June 2017
Volume 58, Issue 8
Open Access
ARVO Annual Meeting Abstract  |   June 2017
The MeyeSight Visual Fitness App
Author Affiliations & Notes
  • August Colenbrander
    Smith-Kettlewell Eye Res Inst, Novato, California, United States
  • Donald Calvin Fletcher
    Smith-Kettlewell Eye Res Inst, Novato, California, United States
  • Huiying Shen
    Smith-Kettlewell Eye Res Inst, Novato, California, United States
  • Stuart Carduner
    Open Mind Foundation, Sherwood, Maryland, United States
  • Footnotes
    Commercial Relationships   August Colenbrander, None; Donald Fletcher, None; Huiying Shen, None; Stuart Carduner, None
  • Footnotes
    Support  Reder's Digest - Partners for Sight Foundation
Investigative Ophthalmology & Visual Science June 2017, Vol.58, 3264. doi:
  • Views
  • Share
  • Tools
    • Alerts
      This feature is available to authenticated users only.
      Sign In or Create an Account ×
    • Get Citation

      August Colenbrander, Donald Calvin Fletcher, Huiying Shen, Stuart Carduner; The MeyeSight Visual Fitness App. Invest. Ophthalmol. Vis. Sci. 2017;58(8):3264.

      Download citation file:

      © ARVO (1962-2015); The Authors (2016-present)

  • Supplements

Purpose : Purpose The MeyeSight Visual Fitness test is an Android smartphone app that provides a simple self-administered visual screening test. It differs from other tests because it screens not only for visual acuity, but also for contrast and for defects in the central field.

Methods : Methods All three parts present and arrow target, pointing up, down, left or right. The subject responds by swiping in the direction indicated by the arrow. For the visual acuity test, a 1-down/2-up staircase procedure is used.
For the contrast test, the same procedure is repeated with a low contrast (20% Weber) target. The HC-LC difference, which is also used on the Mixed Contrast cards (ARVO 2005, 2006), is relevant for ADL performance.
For the central field, a novel procedure is used, which is much faster and less strenuous than existing tests. An initial screening for normal eyes takes less than 30 seconds. The program stores the results for future comparisons.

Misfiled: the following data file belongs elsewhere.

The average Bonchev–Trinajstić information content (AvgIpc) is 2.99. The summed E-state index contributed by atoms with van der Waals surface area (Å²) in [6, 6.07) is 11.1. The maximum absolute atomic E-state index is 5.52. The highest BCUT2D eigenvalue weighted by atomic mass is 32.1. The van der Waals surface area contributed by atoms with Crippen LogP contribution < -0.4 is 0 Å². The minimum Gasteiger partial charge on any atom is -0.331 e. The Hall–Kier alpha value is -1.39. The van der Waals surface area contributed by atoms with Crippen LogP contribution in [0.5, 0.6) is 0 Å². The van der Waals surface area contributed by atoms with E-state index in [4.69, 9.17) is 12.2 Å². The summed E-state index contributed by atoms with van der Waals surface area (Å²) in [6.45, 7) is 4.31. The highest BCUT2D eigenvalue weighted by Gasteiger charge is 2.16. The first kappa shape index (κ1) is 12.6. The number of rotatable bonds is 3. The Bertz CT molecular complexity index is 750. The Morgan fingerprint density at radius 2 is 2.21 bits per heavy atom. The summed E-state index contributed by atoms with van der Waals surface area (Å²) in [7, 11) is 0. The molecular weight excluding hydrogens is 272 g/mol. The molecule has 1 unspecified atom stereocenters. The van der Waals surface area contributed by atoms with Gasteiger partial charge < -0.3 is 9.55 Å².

Results : Use of the app was validated in a variety of settings.
Results Patient appeal – Of 50 patients, who tried the app in an eye clinic waiting room, 100% (50/50) found the app interesting and simple to use. All said they would like to use it at home to monitor their vision, and would recommend it to a friend. Although the app will be free, 80% (40/50) said they were willing to pay a moderate price. Several older patients had initial difficulty making the swiping movements. Younger patients rarely had this problem. The same was found in other settings. Of 15 companions, all were interested and eager to try the app.
Results Low vision patients – to date, 28 patients with visual acuity values from 2/20 to 20/400 and a variety of diagnoses (AMD in 17/25) were tested. HC acuity could be obtained in all. As expected, the variability is larger than with formal ETDRS testing. LC acuity could be obtained in 27/28. As expected, patients with impaired contrast vision took longer to reach their endpoint. HC-LC differences ranged from 0 to 6 lines, with an outlier at 13 lines. Central field data could be obtained in 16/28 patients; the results conformed to other field tests. For the remaining subjects, the standard target was too dim. A marked correlation between reading difficulties and performance on the central field test was observed.

Conclusions : Conclusion The app provides a simple, attractive and effective means for home screening. Subjects with consistently abnormal results should seek a professional examination.

This is an abstract that was submitted for the 2017 ARVO Annual Meeting, held in Baltimore, MD, May 7-11, 2017.


This PDF is available to Subscribers Only

Sign in or purchase a subscription to access this content. ×

You must be signed into an individual account to use this feature.